• projections of certain economic variables and a subjective forecast generated byjudgments of regional field managers. Theses were combined into a final forecast asshown I the figureForward-lookingObjective forecastUsing regression Objective ForecastBackward-lookingObjective forecastUsing adaptiveSmoothing Final forecastSubjectiveField forecastsFig Proposed forecasting system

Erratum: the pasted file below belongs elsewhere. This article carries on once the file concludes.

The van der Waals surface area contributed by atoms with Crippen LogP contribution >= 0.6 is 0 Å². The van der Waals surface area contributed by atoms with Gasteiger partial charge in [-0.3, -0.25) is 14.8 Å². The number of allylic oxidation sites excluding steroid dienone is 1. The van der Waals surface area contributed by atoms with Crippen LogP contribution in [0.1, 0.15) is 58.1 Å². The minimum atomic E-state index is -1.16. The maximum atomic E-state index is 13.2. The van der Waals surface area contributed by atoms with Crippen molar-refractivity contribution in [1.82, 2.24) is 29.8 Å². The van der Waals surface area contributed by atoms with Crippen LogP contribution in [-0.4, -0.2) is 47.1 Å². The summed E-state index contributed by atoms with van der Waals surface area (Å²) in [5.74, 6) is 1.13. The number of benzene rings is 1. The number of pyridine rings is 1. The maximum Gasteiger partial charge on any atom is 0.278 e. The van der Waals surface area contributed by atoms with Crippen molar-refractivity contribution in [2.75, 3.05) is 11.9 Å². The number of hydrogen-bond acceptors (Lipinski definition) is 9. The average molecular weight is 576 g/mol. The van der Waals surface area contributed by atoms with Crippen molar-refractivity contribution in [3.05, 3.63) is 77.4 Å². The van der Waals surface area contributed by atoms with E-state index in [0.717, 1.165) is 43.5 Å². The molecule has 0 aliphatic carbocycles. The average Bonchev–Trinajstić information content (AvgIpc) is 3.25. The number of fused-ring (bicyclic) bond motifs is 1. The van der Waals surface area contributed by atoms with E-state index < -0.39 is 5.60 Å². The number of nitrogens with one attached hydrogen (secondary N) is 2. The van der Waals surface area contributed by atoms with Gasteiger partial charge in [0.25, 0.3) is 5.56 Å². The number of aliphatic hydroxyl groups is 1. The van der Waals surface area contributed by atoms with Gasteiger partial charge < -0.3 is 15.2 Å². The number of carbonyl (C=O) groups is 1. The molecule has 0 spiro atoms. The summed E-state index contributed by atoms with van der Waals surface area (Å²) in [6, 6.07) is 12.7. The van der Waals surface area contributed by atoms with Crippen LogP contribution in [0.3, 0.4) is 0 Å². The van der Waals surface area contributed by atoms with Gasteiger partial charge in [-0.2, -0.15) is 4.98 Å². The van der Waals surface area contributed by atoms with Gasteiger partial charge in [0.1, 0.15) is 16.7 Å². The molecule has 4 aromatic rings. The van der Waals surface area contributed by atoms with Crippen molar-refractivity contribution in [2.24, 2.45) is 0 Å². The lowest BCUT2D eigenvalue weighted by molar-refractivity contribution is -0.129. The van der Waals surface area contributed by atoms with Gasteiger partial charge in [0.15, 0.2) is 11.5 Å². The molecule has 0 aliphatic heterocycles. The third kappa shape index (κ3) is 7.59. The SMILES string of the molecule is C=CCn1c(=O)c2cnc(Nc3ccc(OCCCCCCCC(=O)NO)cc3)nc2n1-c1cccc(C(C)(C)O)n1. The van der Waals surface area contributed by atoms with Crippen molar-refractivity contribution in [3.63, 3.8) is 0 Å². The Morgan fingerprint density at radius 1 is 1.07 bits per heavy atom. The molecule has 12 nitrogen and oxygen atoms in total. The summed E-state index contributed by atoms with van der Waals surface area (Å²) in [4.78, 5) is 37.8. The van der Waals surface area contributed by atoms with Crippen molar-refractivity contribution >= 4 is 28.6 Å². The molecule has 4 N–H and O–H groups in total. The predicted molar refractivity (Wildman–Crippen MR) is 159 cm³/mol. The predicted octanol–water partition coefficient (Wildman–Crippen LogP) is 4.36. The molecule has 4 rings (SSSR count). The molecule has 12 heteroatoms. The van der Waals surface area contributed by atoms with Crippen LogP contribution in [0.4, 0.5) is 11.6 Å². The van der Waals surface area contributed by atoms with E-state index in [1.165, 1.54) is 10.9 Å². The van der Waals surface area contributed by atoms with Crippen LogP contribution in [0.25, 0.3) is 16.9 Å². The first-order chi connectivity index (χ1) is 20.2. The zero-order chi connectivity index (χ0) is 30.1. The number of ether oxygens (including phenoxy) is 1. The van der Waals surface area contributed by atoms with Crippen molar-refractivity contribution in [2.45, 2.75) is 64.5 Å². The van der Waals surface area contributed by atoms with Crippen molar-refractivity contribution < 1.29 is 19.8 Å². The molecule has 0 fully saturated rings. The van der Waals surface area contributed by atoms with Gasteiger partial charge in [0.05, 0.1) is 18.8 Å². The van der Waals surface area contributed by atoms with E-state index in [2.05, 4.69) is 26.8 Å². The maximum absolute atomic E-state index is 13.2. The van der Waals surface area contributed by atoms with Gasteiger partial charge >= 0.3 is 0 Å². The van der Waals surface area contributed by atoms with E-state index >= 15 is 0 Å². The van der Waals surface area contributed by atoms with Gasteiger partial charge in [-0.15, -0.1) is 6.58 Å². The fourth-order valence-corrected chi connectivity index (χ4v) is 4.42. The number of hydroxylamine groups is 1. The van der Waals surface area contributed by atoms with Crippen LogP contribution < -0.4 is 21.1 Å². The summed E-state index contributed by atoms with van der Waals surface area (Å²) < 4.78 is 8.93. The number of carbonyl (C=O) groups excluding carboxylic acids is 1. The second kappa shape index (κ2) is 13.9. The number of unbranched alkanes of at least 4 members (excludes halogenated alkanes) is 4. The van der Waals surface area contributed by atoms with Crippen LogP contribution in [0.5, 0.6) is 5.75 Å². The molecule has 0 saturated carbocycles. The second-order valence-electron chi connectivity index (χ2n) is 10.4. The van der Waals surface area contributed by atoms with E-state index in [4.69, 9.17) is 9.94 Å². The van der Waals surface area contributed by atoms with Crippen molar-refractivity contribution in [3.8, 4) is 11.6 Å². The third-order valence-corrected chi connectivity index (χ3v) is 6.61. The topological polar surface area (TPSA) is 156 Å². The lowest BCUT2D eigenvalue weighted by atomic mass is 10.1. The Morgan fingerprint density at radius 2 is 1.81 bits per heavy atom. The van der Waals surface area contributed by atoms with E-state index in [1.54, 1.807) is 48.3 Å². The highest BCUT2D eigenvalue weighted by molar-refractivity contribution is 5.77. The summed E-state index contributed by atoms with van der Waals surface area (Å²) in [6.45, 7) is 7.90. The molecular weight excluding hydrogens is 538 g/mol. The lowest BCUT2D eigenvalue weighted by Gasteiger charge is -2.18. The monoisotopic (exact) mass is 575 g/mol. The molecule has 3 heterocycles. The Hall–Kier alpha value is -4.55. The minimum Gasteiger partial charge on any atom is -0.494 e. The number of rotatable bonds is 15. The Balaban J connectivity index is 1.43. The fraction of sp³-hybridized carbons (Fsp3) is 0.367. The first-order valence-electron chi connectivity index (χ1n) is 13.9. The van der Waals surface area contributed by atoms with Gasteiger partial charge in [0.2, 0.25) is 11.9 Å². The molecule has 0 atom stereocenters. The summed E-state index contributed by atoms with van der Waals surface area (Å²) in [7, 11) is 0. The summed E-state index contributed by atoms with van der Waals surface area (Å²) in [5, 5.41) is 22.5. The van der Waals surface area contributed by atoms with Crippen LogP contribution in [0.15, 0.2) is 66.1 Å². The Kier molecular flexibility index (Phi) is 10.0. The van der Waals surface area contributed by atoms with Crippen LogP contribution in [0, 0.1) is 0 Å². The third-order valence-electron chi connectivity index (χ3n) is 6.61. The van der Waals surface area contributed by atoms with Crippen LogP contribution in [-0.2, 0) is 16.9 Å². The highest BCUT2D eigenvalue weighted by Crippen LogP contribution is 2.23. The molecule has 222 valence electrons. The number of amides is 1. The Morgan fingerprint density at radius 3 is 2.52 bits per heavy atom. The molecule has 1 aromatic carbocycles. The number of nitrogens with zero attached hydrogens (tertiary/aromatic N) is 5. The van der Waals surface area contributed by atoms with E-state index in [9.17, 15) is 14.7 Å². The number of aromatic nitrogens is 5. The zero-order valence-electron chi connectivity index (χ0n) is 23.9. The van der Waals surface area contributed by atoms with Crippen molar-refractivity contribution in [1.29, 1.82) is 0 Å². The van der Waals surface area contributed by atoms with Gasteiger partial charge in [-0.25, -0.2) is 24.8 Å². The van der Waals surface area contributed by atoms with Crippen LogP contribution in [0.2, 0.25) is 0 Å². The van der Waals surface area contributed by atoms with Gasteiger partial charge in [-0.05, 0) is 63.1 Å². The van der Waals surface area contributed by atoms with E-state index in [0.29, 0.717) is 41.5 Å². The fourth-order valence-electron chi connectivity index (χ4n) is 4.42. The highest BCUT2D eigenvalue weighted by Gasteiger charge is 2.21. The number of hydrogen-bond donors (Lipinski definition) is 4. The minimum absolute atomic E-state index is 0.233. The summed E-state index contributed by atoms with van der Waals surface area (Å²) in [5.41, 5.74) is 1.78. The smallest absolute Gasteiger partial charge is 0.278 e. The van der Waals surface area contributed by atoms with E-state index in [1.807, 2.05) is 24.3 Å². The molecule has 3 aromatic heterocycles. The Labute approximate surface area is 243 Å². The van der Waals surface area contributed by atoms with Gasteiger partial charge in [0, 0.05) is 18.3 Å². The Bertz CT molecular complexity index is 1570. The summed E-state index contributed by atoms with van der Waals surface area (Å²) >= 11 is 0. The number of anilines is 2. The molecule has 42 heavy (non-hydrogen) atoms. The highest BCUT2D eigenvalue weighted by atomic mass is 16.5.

• In order to adapt to sudden changes in demand, an adaptive smoothing technique wasused. The adaptive smoothing method provided the basis for a backward-looking forecastrelying purely on historical data for the heating and air-conditioning company.The forward-looking objective forecast was based on regression analysis. From a list ofpotentially influential economic indicators, the following list was selected usingstatistical analysis: 1. Heating units Private housing starts. Private investment-residential structures. Private, nonfarm, single-family housing starts. 2. Cooling units Total gross private domestic investment (PDIC). Private housing starts (HST). Government purchases of goods and services (GVTC).A typical regression equation that resulted wasDeseasonalised cooling units = -57,725.5 + 292.058 (PDIC) + 7822.676 (HST) + 216.535 (GVTC)Five regional managers for their respective districts generated subjective forecasts. Thesewere combined with the two objective forecasts in order to obtain the final forecast.Comparisons of actual orders versus the regional forecasts were made to track theperformance of the system and to provide feedback to the regional managers. The new method, developed with close cooperation of the company’s personnel,resulted in more accurate forecasts than were previously generated, and plans for usingthis method on a regular basis were instituted.With that, we have come to the end of today’s discussions. I hope it has been anenriching and satisfying experience. See you around in the next lecture. Take care.Bye.